By Mona Neeley, CCL Editor
Being part of a large network is never more important than when a natural disaster hits an electric cooperative. Take, for example, when the monstrous and destructive East Troublesome Fire swept through Grand County and Mountain Parks Electric’s service territory in October. The 60 employees of the area’s local electric cooperative were not on their own.
MPE is a small, local, independent organization that serves Grand and Jackson counties as well as parts of Larimer, Routt and Summit counties in the central mountains of Colorado. But the co-op is not totally on its own when disaster strikes. It is part of a network of electric co-ops that all adhere to the sixth cooperative principle: cooperation among cooperatives.
With a call to the Colorado Rural Electric Association, the electric co-ops’ statewide trade association, the word was out that MPE needed assistance. Just a couple days later utility trucks from electric co-ops across the state rolled in to Granby. Crews of lineworkers were there to assist MPE in getting the backbone of its system back on line so that the local crews and hired contractors could then methodically replace and repair individual services and infrastructure.
The same thing happened back in June when the derecho made meteorological news as it ripped across Colorado with its thunderstorms and extreme wind gusts. Tens of thousands of Colorado electric co-op consumer-members were without power in territories served by Highline Electric Association in Holyoke, K.C. Electric Association in Hugo, Morgan County Rural Electric Association in Fort Morgan, Poudre Valley Rural Electric Association in Fort Collins, Southeast Colorado Power Association in Lamar, United Power in Brighton, Y-W Electric Association in Akron and Yampa Valley Electric Association in Steamboat Springs.
But as soon as the windstorm was over, electric co-ops across Colorado and western Nebraska that had not been affected by the storm stepped up to assist in safely getting the lights back on for these co-ops. Neighboring co-ops that could spare a crew, sent it to help. Contractors, who supplement co-op crews on projects throughout the year, made their crews available.
That quick response from other co-ops comes from a combination of a centuries-old co-op tradition and agreements among electric cooperatives.
This help is needed, especially by smaller co-ops, because these large natural disasters (such as wildfires, derechos, ice storms, blizzards and tornadoes) that cause devastation is more than many local electric co-ops can quickly repair on their own. When multiple areas in a co-op’s service territory are without electricity and there are only four or five crews available to restore the system, electric co-ops depend on other co-ops in their state and national network for assistance.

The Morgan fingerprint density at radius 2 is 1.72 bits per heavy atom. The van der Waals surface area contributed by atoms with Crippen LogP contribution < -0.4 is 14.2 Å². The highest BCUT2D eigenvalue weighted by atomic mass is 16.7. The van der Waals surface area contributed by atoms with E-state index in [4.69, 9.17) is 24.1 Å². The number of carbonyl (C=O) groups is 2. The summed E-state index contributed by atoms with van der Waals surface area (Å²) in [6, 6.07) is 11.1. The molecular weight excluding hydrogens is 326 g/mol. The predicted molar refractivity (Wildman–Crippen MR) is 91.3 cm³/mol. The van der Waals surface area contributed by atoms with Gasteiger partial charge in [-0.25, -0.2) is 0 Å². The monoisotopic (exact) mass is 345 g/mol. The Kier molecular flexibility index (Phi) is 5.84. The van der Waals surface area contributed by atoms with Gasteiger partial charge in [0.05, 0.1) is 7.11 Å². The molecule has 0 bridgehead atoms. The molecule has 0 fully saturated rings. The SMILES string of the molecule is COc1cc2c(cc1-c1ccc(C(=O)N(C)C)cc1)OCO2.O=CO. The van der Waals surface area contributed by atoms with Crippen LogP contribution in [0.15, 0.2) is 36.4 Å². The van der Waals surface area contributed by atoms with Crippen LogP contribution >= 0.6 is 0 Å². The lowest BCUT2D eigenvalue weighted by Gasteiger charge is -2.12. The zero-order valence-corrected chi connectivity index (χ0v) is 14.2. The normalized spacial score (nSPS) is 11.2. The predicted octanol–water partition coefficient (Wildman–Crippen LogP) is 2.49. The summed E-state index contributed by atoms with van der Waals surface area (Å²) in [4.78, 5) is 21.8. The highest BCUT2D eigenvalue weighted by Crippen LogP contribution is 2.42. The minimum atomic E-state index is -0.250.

The residents of Grand County saw crews from Highline Electric, Gunnison County Electric Association in Gunnison, Southeast Colorado Power Association, United Power and White River Electric Association in Meeker arrive October 26. They came from all corners of the state as part of a plan called a “mutual aid agreement.” And San Miguel Power Association in Nucla arrived a couple days later, once it was determined that more help was needed.
“It is a natural extension of who we are,” says Kent Singer, executive director of CREA. “Helping each other is something we do naturally as part of our co-op family and our culture.”
An agreement is one thing, but success means carrying it out effectively. To that end, electric co-ops rely on planning and shared experiences, says Dale Kishbaugh, CREA director of safety and loss control. Colorado’s electric co-ops spend time planning for disasters, talking through the what-ifs of problems and sharing experiences with each other as they meet regularly to keep procedures updated.
The response to the East Troublesome Fire came together relatively quickly after that fire took a turn and developed a speed no one expected. Once it burned through the system and MPE knew where it lost its lines, the response was quick but planned, with the idea that when mutual aid crews arrived the work could begin and materials would be available.
With other natural disasters, even with other wildfires, that planning can often start before the disaster actually strikes. For example, weather predictions can give a co-op notice of a possible blizzard or ice storm. Then materials can be readied and preliminary assistance can be arranged.
Another example is the Cameron Peak Fire, the largest fire in Colorado history, which ignited in August and was still only 92% contained at magazine deadline. While dangerous and, at times, unpredictable, it burned at a slower pace than the East Troublesome Fire. This gave Poudre Valley REA crews opportunities to prepare for where the fire might burn through its system.
Before the fire arrived, PVREA lineworkers wrapped poles in high-risk areas with fire protection materials. They met regularly with incident command to determine where the electric system might be affected and where the co-op might need to de-energize lines. Once the fire burned through an area and it was deemed safe to enter that area, PVREA crews and contractors got right to work replacing burned poles and restringing power lines. They were prepared and, this time, PVREA did not have to rely on the mutual aid agreement. But that agreement was there and could be used if needed.
No electric co-op has to go it alone. Each independent, local co-op is part of the electric co-op family, part of a statewide and nationwide network of electric co-ops, all ready to lend a hand to get the lights back on safely wherever they go out.
Mona Neeley is the publisher and editor of Colorado Country Life magazine.